Mobile, Alabama (WKRGMore) — Faith Time is our weekly conversation on matters of faith. Rosh Hashanah begins at sunset. We wanted to talk about Jewish tradition. Specifically, what does it mean to be kosher?
Guest: Kosher is a Hebrew word that means suitable for use. For example, if people wear prayer shawls during worship, the fringe cords must be tied in a very specific way. In Rosh Hashanah he is blasted by the horn of Rams. There should be no serious and deep cracks in the Jewish New Year. The scriptures of the Torah scrolls must be written in a certain way. Otherwise, it is not kosher for the leader of the service to read it during the service.
Kosher means suitable for use. So thinking about it and talking about kosher food made me realize how profound food must be. It is prepared in a specific way so that it can be eaten by Jews. That’s an important thought.
Anker: And why is this diet important?
Guest: It maintains our identity. First and foremost. It dates back to ancient times, the time of the Torah, 3000 years ago.
And then there are some factors. There are two or three elements that have developed over 3000 years. The first factor is that only certain animals are kosher suitable for Jewish consumption.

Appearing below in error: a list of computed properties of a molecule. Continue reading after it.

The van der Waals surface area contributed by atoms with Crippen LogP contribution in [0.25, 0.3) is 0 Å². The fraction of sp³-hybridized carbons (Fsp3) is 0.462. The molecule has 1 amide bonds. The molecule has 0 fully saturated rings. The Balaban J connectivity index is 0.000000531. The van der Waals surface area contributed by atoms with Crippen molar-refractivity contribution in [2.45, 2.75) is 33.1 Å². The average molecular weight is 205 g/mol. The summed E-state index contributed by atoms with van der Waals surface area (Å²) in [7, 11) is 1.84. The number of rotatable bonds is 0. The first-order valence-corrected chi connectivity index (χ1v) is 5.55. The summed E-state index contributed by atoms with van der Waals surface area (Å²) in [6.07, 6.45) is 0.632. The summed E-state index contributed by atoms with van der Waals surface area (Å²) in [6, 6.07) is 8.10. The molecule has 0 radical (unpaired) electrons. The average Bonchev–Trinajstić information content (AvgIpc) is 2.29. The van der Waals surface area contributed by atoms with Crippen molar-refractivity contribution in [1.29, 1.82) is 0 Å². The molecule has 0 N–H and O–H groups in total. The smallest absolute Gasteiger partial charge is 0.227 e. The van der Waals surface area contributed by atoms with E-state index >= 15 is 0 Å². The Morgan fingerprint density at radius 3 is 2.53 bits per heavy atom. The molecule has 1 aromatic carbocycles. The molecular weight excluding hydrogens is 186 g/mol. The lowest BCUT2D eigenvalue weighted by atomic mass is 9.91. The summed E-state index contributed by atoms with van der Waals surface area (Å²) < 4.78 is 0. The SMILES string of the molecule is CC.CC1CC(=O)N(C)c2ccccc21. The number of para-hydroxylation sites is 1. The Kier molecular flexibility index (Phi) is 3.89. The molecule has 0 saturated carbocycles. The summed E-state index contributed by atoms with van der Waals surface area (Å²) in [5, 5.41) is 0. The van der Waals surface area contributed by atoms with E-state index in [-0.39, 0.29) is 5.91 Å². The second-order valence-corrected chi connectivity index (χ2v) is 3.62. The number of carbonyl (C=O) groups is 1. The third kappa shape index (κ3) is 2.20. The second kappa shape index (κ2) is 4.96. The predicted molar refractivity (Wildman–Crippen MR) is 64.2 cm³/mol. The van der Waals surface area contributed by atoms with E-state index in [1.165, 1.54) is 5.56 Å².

The second is that we respect all life, human life and animal life, so we do not consume blood, our life force.
So when a particular animal is kosher and we are allowed to consume it, it must be slaughtered in a particular way and the blood removed. The third human element developed much later, only about 2000 years ago, and it goes on to separate meat and dairy during food preparation and serving.
Anchor: What do you like about this exercise?
Guest: Every time I put a fork into my mouth on a plate of food, I am very attentive. I am conscious that I am not only respecting animal life through the lens of my tradition, but that I am identified with his ancestors over 3000 years ago. it is sacred. it is holy to God.
https://www.wkrg.com/community/faith-time/faith-time-keeping-kosher/ Faith Time: Stay Kosher | WKRG